The push to expand preschool offerings in New Jersey had a good day yesterday, with numerous state politicians and policy advocates publicly lining up behind the idea.
Whether the outpouring of support leads to any additional programs or more preschool seats anytime soon remains to be seen.
The main event was a morning press conference in at an elementary school in Clifton, where Democratic legislative leaders were joined by preschool advocates, educators -- and even a few children -- to tout the benefits of high-quality preschool and, more specifically, a new Assembly bill that would allocate $110 million to expand preschool to another 20-plus school districts.
The state now spends about $615 million to provide all-day preschool to 45,000 3- and 4-year-olds in 35 school districts. A federal grant provides $17 million to another 17 districts to serve 4-year-olds.
The new bill would be the biggest new preschool investment in years, and coincides with similar legislation filed in the Senate last week that would provide $103 million for expanded programs.
But Democratic legislators and preschool advocates – acknowledging the state’s fiscal problems and that there are other important issues competing for available money -- admitted they didn’t know where the funding would come from or when the expanded programs might actually get off the ground.
State Assembly Speaker Vincent Prieto (D-Hudson), one of the sponsors of the preschool legislation, was on hand for yesterday’s event. He offered both hope and caution as the state enters a new budget season and Gov. Chris Christie prepares to present his spending plan next week.
“We need to talk about it, because it does work,” he said of preschool. “We have to begin somewhere.”
But asked if he would add expanded preschool to the state budget in fiscal 2017, Prieto was noncommittal: “We’ll look at it. If it is feasible, it would be a great initiative.”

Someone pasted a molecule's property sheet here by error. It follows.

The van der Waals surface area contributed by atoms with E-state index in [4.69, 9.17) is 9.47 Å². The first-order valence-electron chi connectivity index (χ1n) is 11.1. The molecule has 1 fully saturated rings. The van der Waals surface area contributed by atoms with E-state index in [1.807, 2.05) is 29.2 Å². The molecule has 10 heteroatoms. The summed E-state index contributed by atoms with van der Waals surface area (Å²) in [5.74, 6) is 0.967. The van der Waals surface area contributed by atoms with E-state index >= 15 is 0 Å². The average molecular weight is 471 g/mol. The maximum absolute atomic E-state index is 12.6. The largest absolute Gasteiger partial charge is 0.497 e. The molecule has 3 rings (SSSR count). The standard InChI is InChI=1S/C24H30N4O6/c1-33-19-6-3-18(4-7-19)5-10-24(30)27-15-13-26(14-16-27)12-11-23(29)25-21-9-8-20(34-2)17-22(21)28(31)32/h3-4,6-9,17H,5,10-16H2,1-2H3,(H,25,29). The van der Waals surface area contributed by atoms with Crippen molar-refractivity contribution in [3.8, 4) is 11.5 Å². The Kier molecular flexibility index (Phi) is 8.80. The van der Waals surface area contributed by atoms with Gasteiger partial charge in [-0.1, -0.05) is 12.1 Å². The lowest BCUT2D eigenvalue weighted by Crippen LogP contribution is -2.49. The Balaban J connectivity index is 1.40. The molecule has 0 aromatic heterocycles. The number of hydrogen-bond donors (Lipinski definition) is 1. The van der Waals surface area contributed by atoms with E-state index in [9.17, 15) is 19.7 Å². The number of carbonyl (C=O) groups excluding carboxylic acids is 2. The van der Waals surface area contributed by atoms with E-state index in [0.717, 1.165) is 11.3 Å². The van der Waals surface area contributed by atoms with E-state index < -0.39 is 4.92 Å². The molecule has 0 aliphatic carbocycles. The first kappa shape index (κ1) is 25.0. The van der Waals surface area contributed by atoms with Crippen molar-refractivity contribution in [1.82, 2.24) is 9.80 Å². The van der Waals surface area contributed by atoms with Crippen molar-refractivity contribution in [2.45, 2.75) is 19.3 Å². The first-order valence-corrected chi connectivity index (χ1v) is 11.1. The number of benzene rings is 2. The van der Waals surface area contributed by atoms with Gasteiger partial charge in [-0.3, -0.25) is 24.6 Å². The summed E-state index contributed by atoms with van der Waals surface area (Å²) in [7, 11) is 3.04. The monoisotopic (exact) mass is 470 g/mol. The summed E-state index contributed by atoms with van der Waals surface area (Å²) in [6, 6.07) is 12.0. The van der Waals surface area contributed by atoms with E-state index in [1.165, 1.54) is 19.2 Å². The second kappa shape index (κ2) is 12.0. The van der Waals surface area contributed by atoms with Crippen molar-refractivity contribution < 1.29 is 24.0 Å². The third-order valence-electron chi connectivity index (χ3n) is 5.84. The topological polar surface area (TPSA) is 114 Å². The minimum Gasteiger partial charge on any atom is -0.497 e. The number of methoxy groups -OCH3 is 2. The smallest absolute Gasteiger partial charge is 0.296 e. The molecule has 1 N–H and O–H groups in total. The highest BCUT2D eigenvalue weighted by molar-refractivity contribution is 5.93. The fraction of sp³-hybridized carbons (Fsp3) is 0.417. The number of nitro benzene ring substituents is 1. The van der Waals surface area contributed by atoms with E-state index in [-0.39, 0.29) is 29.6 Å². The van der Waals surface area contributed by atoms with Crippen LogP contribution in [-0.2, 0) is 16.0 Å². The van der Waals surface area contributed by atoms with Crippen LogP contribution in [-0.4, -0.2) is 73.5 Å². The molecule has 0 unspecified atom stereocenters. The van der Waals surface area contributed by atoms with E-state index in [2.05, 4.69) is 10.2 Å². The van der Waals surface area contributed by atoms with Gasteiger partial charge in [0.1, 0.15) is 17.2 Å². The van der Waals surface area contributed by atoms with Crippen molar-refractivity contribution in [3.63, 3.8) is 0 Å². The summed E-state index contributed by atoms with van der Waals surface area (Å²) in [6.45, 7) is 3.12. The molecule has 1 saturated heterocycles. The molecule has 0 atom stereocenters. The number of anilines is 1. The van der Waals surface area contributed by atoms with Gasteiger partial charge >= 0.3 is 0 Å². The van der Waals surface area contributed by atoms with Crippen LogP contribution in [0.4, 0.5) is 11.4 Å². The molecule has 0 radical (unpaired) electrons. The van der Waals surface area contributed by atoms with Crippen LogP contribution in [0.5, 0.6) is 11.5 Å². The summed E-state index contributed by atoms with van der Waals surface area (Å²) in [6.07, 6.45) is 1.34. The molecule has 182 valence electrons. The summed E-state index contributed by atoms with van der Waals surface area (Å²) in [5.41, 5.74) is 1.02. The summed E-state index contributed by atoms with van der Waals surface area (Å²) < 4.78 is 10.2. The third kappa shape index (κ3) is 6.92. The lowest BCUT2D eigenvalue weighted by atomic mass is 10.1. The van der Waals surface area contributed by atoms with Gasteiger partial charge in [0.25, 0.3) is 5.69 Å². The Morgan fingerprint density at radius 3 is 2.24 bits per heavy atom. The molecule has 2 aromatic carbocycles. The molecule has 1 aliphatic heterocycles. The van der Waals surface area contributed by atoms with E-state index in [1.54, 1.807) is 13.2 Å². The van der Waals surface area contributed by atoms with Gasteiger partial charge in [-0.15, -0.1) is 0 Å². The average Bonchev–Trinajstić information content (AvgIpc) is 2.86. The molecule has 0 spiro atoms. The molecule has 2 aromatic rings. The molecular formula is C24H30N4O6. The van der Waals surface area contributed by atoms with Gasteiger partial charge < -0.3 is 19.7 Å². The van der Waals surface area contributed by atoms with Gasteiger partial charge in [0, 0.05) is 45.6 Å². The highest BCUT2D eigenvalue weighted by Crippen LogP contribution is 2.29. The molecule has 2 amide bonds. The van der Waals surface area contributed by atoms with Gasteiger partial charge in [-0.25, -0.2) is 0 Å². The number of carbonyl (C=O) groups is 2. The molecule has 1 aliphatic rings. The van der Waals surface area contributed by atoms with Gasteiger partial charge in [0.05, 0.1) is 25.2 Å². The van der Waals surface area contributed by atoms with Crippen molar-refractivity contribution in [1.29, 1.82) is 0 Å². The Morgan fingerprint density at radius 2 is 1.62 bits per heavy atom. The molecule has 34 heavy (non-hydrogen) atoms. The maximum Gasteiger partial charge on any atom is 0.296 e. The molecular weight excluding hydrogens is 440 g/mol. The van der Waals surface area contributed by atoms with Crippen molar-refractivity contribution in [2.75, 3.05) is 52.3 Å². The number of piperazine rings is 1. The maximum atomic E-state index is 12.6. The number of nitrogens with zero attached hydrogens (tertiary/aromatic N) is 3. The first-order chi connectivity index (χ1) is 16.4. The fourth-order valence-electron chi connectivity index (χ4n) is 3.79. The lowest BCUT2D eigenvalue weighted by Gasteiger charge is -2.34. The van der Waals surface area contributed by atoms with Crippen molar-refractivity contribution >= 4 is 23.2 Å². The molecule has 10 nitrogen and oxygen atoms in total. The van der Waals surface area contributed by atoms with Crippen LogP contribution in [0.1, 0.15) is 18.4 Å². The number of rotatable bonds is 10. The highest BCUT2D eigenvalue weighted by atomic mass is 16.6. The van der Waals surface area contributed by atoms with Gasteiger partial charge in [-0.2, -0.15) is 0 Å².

While there is a general consensus on the value of preschool, agreeing on details – and how to pay for the expanded offerings – are more problematic.
Which should be the priority districts? Should it be two years of preschool instead of one? What about insuring full-day kindergarten before even moving into preschool?
Then there’s this question: Will Christie agree to fund expanded preschool? The governor has maintained funding for existing programs but has shown little inclination to embark on a major new investment.
These were all topics of discussion yesterday as speaker after speaker stepped to the microphone in the cafeteria of Clifton’s School 17 before an audience including representatives of many of the top education groups in the state, ranging from the state school boards association to groups like United Way and Advocates for Children of New Jersey.
Of particular note: A Republican, state Assemblywoman Betty Lou DeCroce (R-Morris) is a co-sponsor of the bill. DeCroce, who was unable to attend yesterday’s event, sent along a statement in support: “As a Republican, I am proud to sponsor this bill. It is what’s right for New Jersey, where we have worked together to create opportunities for our youngest children.”
Senate Democrats, who in the last week have filed their own set of bills for expanding preschool, were not represented at yesterday’s event. However, Senate President Stephen M. Sweeney (D-Gloucester) and state Sen. Teresa Ruiz (D-Essex) the prime sponsor of the Senate bill, did issue a statement of support.
State Assemblywoman Mila Jasey (D-Essex) took the lead in the presentation yesterday, describing a lengthy process for eligible districts to put forward their plans for providing preschool. The Assembly bill would give priority to middle-class and working-class districts with high concentrations of low-income students.
Afterward, Jasey conceded that the effort would likely be measured in year rather than months.
“This is going to be a long push,” Jasey said, “and it’s starting now.”